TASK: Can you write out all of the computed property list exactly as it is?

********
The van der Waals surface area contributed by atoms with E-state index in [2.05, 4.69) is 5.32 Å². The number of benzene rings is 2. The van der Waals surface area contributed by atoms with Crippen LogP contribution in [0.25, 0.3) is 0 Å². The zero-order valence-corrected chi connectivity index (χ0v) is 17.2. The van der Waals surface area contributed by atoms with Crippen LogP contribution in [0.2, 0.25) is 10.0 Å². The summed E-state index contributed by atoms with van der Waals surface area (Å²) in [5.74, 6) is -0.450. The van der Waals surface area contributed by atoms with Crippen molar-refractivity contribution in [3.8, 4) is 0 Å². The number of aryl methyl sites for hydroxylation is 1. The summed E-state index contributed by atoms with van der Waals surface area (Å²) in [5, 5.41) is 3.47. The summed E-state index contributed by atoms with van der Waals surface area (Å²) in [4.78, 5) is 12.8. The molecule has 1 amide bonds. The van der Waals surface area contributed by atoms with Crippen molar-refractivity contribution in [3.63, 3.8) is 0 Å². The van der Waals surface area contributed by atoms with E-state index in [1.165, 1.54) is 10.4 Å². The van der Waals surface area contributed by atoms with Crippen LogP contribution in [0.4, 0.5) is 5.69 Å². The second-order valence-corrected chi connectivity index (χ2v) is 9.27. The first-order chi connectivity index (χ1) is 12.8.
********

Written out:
The van der Waals surface area contributed by atoms with E-state index in [2.05, 4.69) is 5.32 Å². The number of benzene rings is 2. The van der Waals surface area contributed by atoms with Crippen LogP contribution in [0.25, 0.3) is 0 Å². The zero-order valence-corrected chi connectivity index (χ0v) is 17.2. The van der Waals surface area contributed by atoms with Crippen LogP contribution in [0.2, 0.25) is 10.0 Å². The summed E-state index contributed by atoms with van der Waals surface area (Å²) in [5.74, 6) is -0.450. The van der Waals surface area contributed by atoms with Crippen molar-refractivity contribution in [3.8, 4) is 0 Å². The number of aryl methyl sites for hydroxylation is 1. The summed E-state index contributed by atoms with van der Waals surface area (Å²) in [5, 5.41) is 3.47. The summed E-state index contributed by atoms with van der Waals surface area (Å²) in [4.78, 5) is 12.8. The molecule has 1 amide bonds. The van der Waals surface area contributed by atoms with Crippen molar-refractivity contribution in [3.63, 3.8) is 0 Å². The van der Waals surface area contributed by atoms with E-state index in [1.165, 1.54) is 10.4 Å². The van der Waals surface area contributed by atoms with Crippen LogP contribution in [0.4, 0.5) is 5.69 Å². The second-order valence-corrected chi connectivity index (χ2v) is 9.27. The first-order chi connectivity index (χ1) is 12.8.